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Sister, her order clash over Spiritus Christi role

Special to the National Catholic Reporter
Rochester, N.Y.

Sr. Margie Henninger said she has no intention of changing her ways in order to comply with new directives from her religious order, the Sisters of St. Joseph of Rochester. Two weeks ago, the leadership of the religious congregation that Henninger joined while a teenager met with her and told her to stop calling herself “Sister.” Further, they told her to cease identifying herself with the Sisters of St. Joseph in any public role affiliated with Spiritus Christi Church.

The community’s leaders cut off the stipend to the soon-to-be-60 Henninger and announced that they would no longer collect her salary from Grace of God House of Recovery, the halfway house where Henninger lives and works.

Members of religious orders usually have their salaries directed to their orders, which in turn provide their members with stipends to cover living expenses.

The halfway house is affiliated with Spiritus Christi, and the ministry housed there was once part of Corpus Christi Parish. The Rochester diocese declared last year that parish leaders were in schism. The community will continue to provide Henninger with a car, pay her health insurance and contribute to her pension.

More than 20 years ago, Sr. Margie Henninger embarked, along with Fr. Jim Callan and others, on a ministry that transformed Corpus Christi from just one more moribund urban parish awaiting closure into a dynamic church community where thousands flocked to vibrant and inclusive worship, and hundreds of volunteers sustained a river of outreach ministries to the surrounding community.

Over the decades, Corpus Christi evolved into Rochester’s most visible parish home for progressive Catholics, eventually taking positions on the role of women in worship, the blessing of gay love, and open Communion that brought them into conflict with the diocese. Turmoil erupted in 1998 when Bishop Matthew Clark transferred Callan and demanded that the parish toe the line on these issues. Diocesan officials maintained that, by his actions, Callan had excommunicated himself.

Most of the Corpus Christi staff, including Henninger, were fired or moved on to the new faith community, which later took the name Spiritus Christi.

Henninger’s community, the Sisters of St. Joseph of Rochester, is a 350-year-old pontifical order that reports directly to Rome. Until now they had remained relatively quiet about Henninger’s visible role in a schismatic church, a situation that some members quietly supported and others found increasingly uncomfortable. Sr. Janice Morgan, president of the community, was among the leadership team that has been meeting with Margie Henninger.

“This isn’t a dismissal,” she said, in a telephone interview. “Marjorie is still a member of the congregation. She is part of our family. We love her and will continue to embrace her as long as we can. This step was taken prayerfully and with great sadness.”

“We came to the conclusion,” continued Morgan, “that by our silence we were giving approval of what she was doing. We had to do something. At some point you have to adhere to the vows you take.”

Henninger contends that at its core this is a question of obedience versus justice. “For me this is a justice issue,” said Henninger. “Our mission as an order is to serve everyone without distinction. I am standing with people that they feel comfortable abandoning.” She asserts, and Morgan denies, that Rome is forcing the sisters’ hand.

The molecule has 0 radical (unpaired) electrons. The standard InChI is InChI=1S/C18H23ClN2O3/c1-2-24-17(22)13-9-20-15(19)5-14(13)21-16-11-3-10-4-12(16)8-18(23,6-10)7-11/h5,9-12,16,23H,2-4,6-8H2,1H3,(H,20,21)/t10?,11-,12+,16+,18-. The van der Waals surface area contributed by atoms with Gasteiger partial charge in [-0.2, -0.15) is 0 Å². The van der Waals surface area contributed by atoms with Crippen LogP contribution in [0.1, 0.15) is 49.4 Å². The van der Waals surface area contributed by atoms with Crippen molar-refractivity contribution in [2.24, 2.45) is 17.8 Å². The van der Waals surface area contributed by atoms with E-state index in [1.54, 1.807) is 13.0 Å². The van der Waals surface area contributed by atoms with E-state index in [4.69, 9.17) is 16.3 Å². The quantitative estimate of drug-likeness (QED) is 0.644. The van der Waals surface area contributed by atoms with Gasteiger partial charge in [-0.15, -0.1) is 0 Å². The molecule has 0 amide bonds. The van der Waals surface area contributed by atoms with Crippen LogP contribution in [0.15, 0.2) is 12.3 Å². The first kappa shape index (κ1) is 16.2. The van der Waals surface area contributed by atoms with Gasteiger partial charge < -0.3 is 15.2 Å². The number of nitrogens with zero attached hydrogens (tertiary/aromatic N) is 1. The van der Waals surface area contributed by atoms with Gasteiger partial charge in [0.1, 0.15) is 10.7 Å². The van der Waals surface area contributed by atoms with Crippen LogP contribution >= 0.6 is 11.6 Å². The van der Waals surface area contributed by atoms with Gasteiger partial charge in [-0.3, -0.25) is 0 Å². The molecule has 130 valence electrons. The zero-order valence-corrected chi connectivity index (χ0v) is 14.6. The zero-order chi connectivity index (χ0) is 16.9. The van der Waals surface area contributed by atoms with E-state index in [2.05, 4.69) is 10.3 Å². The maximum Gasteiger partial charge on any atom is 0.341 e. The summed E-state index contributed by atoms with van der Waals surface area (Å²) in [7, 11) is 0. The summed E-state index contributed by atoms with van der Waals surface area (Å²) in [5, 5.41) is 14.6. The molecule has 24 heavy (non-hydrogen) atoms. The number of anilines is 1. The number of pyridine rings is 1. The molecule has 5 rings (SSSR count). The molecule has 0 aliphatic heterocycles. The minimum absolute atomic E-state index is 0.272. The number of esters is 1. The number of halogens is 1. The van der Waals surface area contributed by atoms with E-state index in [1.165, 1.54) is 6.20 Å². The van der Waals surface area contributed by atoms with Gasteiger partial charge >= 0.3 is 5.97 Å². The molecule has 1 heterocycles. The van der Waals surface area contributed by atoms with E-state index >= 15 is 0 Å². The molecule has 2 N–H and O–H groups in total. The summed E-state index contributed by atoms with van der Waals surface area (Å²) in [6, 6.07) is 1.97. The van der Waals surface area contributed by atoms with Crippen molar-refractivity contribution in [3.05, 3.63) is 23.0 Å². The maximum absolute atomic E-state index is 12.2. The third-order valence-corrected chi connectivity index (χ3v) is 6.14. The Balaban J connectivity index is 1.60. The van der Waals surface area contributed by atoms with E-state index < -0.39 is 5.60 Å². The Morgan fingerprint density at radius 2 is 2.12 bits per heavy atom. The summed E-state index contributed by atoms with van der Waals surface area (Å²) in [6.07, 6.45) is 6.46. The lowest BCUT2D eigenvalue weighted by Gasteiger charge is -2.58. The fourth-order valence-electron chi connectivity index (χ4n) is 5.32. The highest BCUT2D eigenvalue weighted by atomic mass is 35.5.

“It isn’t about justice,” said Morgan. “Justice is in the work she does. We are not stopping her work. She is still serving the people. We do the same work that she does. There isn’t one of us who doesn’t struggle with some things in the church, but we work for systemic change within the church. Our hope is that Marjorie would work within the realm of the Roman Catholic church, as Sisters of St. Joseph do.”

Henninger dismissed that approach as too safe. “Vows of obedience are being used to control and manipulate,” she said. “I feel that I am being obedient to Jesus Christ. It’s a matter of conscience. The church is wrong to say that we should not be able to talk about women’s ordination. I can’t do it that way anymore. I’m not going to say to the poor, ‘Just wait, wait until the church gets its act together.’ ”

Morgan said she hoped that further steps, perhaps including dismissal, would be avoided, that Henninger might yet have a change of heart. “The door is always open,” Morgan repeated frequently. “We are asking her to reconsider her relationship with Spiritus Christi. We have offered to support the ministry she is doing, to support a recovery house that would be part of the Sisters of St. Joseph, not part of Spiritus Christi. We cannot in good conscience lend support to a church that is in schism.”

Nothing in Henninger’s words or demeanor suggests that she is likely to walk through that open door any time soon. “I’m clear on who I am. And I do belong to the Sisters of St. Joseph. I’m called there. I’ve been there 40 years.”

Meanwhile, Spiritus Christi thrives. The group now describes itself as “a Christ-centered Catholic community reaching beyond the institutional church to be inclusive of all.” Sixteen staff members are listed on the church’s Web site, beneath the name of the pastor -- “Jesus Christ.” The worship community has three music groups. It sponsors outreach ministries in prisons, among the poor and people addicted to drugs as well as overseas missions in Haiti and Mexico. More than 1,000 people attend eucharistic celebrations each week, leaving more than $10,000 behind in the collection plate. The community has been housed at a local Congregational church and recently formed a committee to look into acquiring or building a church of its own.

National Catholic Reporter, November 24, 2000